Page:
5FM

Clement Gama04/04/2019
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6min811

Change is the only constant in life, but then again why change it if it ain’t broke? Each year around this time, radio listeners are forced to adapt to new voices on their airwaves because of the alterations that occur on radio.

In what seemed like an April fool’s day prank on Monday morning, people weren’t hearing the voice of radio jock Justice ‘Just-Ice’ Ramohlola on his show Planet Haaibo, but were welcomed to the month of April by former 5FM presenter Nonala Tose on her brand new show.  Last night Just-Ice came on at 19:30 until 22:00, following Robert Marawa’s sports show.

Radio 2000 confirmed through their social media accounts that the renowned DJ will be on the night-time slot, a clear demotion from the coveted breakfast slot he and his team enjoyed. In a tweet, one Tiisetso Maloma said “Listening to the amazing Just Ice Ramohlola on Radio 2000, on the evening slot. This man is a champ. But management of the station is a joke.”

Listeners are puzzled by the station’s management, for removing a breakfast team that was liked by throngs of listeners from all over South Africa. “Puleng Thulo, station manager should just listen to the people, that’s wise leadership. Just-Ice is needed in the morning, qha!” said Davison Mohlomi Mudzingwa on Facebook.

While Dion Gabi put it poignantly in a Facebook post saying “This guy makes your troubles disappear in the morning bathong.”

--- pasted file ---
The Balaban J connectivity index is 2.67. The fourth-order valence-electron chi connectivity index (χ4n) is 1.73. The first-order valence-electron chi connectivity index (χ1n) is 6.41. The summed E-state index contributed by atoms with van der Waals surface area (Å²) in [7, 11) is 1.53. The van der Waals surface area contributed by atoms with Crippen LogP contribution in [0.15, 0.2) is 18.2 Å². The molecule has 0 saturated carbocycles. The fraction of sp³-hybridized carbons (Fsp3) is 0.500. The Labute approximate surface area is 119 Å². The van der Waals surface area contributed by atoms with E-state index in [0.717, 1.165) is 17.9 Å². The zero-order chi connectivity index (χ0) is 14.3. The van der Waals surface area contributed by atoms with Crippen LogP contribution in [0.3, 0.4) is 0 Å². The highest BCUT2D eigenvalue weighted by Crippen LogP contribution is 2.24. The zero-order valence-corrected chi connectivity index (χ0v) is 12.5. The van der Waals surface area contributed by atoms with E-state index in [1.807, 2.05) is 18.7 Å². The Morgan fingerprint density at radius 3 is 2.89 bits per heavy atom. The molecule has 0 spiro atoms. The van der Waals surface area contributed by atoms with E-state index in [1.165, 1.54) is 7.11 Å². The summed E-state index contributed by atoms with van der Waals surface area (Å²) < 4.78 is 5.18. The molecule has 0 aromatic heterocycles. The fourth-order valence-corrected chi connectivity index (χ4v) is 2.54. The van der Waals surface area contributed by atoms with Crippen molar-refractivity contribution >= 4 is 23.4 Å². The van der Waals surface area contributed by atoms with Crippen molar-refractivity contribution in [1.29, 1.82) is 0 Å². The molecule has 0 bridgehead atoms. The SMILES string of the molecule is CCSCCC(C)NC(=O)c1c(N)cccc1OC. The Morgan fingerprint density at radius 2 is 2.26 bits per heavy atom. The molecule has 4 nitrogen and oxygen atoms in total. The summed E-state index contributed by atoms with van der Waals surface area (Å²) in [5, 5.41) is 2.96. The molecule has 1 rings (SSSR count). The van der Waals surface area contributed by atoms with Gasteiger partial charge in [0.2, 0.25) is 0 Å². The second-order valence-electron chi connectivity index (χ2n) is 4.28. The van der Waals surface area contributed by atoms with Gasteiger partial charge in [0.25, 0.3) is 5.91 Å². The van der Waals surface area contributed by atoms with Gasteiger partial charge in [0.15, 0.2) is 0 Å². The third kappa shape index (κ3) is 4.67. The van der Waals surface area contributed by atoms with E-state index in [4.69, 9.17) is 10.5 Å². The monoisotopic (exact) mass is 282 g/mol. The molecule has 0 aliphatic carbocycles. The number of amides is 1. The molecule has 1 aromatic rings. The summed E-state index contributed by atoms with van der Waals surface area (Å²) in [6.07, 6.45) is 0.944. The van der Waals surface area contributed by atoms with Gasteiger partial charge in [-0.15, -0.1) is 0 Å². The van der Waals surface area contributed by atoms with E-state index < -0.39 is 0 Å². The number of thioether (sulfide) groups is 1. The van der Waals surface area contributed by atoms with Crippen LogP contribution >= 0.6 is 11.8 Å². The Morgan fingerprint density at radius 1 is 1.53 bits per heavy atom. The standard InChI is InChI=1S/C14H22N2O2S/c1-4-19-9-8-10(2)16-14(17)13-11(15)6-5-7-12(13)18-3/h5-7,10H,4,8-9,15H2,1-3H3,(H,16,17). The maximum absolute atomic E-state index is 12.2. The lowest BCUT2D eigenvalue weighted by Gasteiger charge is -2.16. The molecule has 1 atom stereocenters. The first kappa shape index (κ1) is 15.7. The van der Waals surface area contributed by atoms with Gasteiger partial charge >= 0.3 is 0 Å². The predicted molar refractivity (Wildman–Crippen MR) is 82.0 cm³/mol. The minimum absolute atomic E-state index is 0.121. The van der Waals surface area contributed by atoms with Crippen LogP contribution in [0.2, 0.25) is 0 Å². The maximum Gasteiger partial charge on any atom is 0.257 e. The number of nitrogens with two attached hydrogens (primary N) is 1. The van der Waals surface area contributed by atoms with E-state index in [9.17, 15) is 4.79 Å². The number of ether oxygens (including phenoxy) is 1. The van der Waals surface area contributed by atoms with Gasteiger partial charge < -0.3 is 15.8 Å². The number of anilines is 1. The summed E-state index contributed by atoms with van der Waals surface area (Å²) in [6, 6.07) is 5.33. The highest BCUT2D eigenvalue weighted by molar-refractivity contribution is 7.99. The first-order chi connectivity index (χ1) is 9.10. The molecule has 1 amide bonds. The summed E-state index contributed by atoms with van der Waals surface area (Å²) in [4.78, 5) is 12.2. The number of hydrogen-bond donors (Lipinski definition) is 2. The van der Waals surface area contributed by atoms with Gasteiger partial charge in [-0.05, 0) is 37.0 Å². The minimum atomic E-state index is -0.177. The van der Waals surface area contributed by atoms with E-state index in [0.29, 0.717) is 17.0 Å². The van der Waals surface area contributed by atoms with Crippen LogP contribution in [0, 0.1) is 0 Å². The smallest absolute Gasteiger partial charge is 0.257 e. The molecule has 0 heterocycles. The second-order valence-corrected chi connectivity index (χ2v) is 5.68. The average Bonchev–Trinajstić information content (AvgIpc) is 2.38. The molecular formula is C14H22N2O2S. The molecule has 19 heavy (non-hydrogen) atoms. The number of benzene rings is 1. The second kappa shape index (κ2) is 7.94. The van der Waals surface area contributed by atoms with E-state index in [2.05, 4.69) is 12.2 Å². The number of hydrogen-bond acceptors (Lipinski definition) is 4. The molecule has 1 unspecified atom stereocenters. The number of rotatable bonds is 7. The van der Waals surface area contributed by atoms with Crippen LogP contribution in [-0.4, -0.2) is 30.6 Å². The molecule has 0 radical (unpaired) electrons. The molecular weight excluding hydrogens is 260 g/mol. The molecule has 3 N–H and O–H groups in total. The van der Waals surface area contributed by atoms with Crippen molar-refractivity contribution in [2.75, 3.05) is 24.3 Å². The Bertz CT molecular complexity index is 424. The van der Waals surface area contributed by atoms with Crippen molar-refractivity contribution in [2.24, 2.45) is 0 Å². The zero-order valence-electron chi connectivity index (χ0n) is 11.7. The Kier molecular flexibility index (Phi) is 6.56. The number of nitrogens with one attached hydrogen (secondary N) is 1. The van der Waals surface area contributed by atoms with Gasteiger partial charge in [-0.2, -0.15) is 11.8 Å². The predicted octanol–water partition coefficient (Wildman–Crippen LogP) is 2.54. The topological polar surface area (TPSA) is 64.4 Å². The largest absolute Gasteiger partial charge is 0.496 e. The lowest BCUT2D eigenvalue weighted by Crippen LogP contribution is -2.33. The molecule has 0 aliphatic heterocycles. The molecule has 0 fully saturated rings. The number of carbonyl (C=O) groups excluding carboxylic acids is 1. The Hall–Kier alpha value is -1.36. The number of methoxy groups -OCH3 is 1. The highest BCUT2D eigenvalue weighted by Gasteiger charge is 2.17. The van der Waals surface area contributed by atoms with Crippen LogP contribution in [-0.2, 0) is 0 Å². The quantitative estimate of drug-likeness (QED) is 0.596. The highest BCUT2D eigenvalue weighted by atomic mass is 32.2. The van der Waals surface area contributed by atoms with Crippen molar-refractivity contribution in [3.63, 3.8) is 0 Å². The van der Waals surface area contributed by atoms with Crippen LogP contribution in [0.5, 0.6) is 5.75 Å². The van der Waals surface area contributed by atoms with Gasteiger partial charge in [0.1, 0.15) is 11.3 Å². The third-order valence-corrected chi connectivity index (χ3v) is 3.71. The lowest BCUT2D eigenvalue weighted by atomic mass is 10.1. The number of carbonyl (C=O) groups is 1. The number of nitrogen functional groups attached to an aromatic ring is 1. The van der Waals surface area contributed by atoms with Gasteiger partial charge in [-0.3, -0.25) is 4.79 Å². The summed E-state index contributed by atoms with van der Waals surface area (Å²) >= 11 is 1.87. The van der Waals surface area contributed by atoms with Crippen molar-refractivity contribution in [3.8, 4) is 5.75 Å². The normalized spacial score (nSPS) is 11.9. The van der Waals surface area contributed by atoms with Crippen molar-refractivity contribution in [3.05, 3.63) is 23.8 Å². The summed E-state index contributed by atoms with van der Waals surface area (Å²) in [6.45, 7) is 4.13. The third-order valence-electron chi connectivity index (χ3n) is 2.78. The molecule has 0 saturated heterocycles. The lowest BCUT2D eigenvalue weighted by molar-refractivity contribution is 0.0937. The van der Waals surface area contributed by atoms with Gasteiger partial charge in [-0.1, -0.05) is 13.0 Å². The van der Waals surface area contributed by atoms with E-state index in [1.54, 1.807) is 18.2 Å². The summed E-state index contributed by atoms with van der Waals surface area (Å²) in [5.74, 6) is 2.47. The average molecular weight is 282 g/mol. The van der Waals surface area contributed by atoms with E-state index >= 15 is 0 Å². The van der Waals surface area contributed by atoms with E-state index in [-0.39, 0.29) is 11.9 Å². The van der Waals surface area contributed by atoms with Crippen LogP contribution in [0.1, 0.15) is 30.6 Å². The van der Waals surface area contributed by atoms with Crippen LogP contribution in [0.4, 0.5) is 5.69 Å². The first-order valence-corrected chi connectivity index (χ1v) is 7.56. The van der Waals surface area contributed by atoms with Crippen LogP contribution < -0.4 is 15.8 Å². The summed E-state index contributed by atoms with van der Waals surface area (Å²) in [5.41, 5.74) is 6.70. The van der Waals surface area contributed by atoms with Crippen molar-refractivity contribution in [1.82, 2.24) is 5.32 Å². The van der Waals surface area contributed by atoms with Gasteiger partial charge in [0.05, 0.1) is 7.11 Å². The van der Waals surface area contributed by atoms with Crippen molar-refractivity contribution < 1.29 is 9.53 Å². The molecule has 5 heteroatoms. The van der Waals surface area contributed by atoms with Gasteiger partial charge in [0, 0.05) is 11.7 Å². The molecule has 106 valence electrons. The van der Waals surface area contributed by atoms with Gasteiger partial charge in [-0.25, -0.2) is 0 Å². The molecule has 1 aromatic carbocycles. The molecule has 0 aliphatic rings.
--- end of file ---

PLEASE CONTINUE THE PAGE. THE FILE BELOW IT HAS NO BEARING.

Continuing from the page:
The station has been hyping incumbent breakfast show host Nonala on social media, through images, videos and messages in a bid to encourage listeners to tune in, but some of the station’s audience don’t give a rat’s ass. “You guys got it wrong this time. Not taking anything away from the sister, but she’s more of a weekend presenter. 90% music 10% talk,” said Baks on Twitter, replying to a post by the station about Nonala.

Nonala at her new job. Photo by Radio 2000

Responding to Baks, Similo Silwana said “I am in agreement with you. In the end, it’s Nonala that some listeners will criticize instead of management. I listened to Ice last night and wasn’t sure if he was standing in for Bambo (Johnson) or it’s his new slot. Maybe it will crush ego of decision makers to bring back Ice? He’s missed.”

The people have spoken have made their voices heard, will the station leaders heed their calls for change?

It’s things such as these that highlight the paucity of leadership in our country, it’s not just in politics but also in sport, entertainment and media in general. It’s similar to last month when President Cyril Ramaphosa took the train, and saw how commuters struggle on a daily and him coming out saying “heads will roll” because of what he witnessed. My immediate response to that was “What the fuck, sir?” Are you telling me you didn’t have a clue of what was happening on the ground all this time? Most leaders in this country are out of touch and seem beyond reproach.

It’s interesting to see what will happen at Radio 2000 in the coming days and weeks, because it’s clear that people just want Ice in the morning.


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9min601

Every living human being has a soul. In each of us, there’s a something viewed as immortal and defining of our character and who we are. Now what I’m curious about, is whether we as society still think white people do not have soul?

All my life, I’ve observed the rhetoric that white people are lacking when it comes to soul. In the arts and even in sport. I grew up understanding that a white soccer player could not have the same rhythm and be pleasing to watch on the field as Doctor Khumalo or Steve Lekoelea. Yes, they played the beautiful game with more than just there’s limbs but also with soul.